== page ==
CH10: Property, plant, and Equipment and Intangible Assets: Acquisition and Disposition
PART A: Depreciation
The allocation of asset cost over time for plant and equipment (include land, buildings, equipment, machinery, autos, and trucks.
For intangible asset (lack physical substance and the extent and timing of their future benefits typically are highly uncertain. Includes patents, copyrights, trademarks, franchises, and goodwill.
Natural resources- such as oil and gas deposits, timber tracts, and mineral deposits also are included.
Costs to be capitalized
The initial cost of property, plant, and equipment and intangible assets includes the purchase price and all expenditures necessary to bring the asset to its desired condition and location for use.
The costs of land improvements are capitalized and depreciated.
Cost of Natural Resources
Includes the acquisition costs for the use of land, the exploration and development costs incurred before production begins, and restoration costs incurred during or at the end of extraction.
Asset Retirement Obligations (ARO)
Measured at fair value and is recognized as a liability and corresponding increase in asset valuation. ARO's could result from the acquisition of many different types of tangible assets, not just natural resources.
Generally represent exclusive rights that provide benefits to the owner. Intangible assets with finite useful lives are amortized; those with indefinite useful lives are not amortized. Purchased intangible assets are valued at their original cost.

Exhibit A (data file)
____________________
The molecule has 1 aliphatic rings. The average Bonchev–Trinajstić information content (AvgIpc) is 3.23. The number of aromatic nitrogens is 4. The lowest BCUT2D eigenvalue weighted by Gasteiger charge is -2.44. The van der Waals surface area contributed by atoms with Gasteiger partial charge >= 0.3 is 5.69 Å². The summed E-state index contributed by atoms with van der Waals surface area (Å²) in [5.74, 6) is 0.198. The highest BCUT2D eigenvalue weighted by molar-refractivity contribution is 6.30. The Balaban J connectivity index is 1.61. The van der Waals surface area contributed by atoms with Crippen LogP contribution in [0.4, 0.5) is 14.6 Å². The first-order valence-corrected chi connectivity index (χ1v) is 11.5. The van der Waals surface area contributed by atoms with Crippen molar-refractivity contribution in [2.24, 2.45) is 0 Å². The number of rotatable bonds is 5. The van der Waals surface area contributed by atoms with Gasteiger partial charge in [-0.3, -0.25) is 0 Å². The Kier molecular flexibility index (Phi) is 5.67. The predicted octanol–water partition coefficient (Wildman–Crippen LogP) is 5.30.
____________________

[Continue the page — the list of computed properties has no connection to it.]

Can only be purchased through the acquisition of another company. The excess of the fair value of the consideration exchanged over the fair value of the net assets acquired. Along with other intangible assets with indefinite useful lives, is not amortized. In a business combination, an intangible asset must be recognized as an asset apart from goodwill if it arises from contractual or other legal rights or is separable.
Assets acquired in noncash transactions are valued at the fair value of the assets given or the fair value of the assets received, whichever is more clearly evident. The total purchase price is allocated in proportion to the relative fair values of the assets required.
Some portion of the payment(s) required by a noninterest-bearing note in reality is interest. Noncash transactions are recorded at the fair value of these items exchanged. The economic essence of a transaction should prevail over its outward appearance.
Issuance of Equity Securities
Assets acquired by issuing common stock are valued at the fair value of the securities or the fair value of the assets, whichever is more clearly evident.
Donated assets are recorded at their fair value. Revenue is credited for the amount paid by an unrelated party.
PART B: Dispositions
A gain or loss is recognized for the difference between the consideration received and the assets book value. Property, plant and equipment and intangible assets to be disposed of by sale are classified as held for sale and measured at the lower of book value or fair value less cost to sell.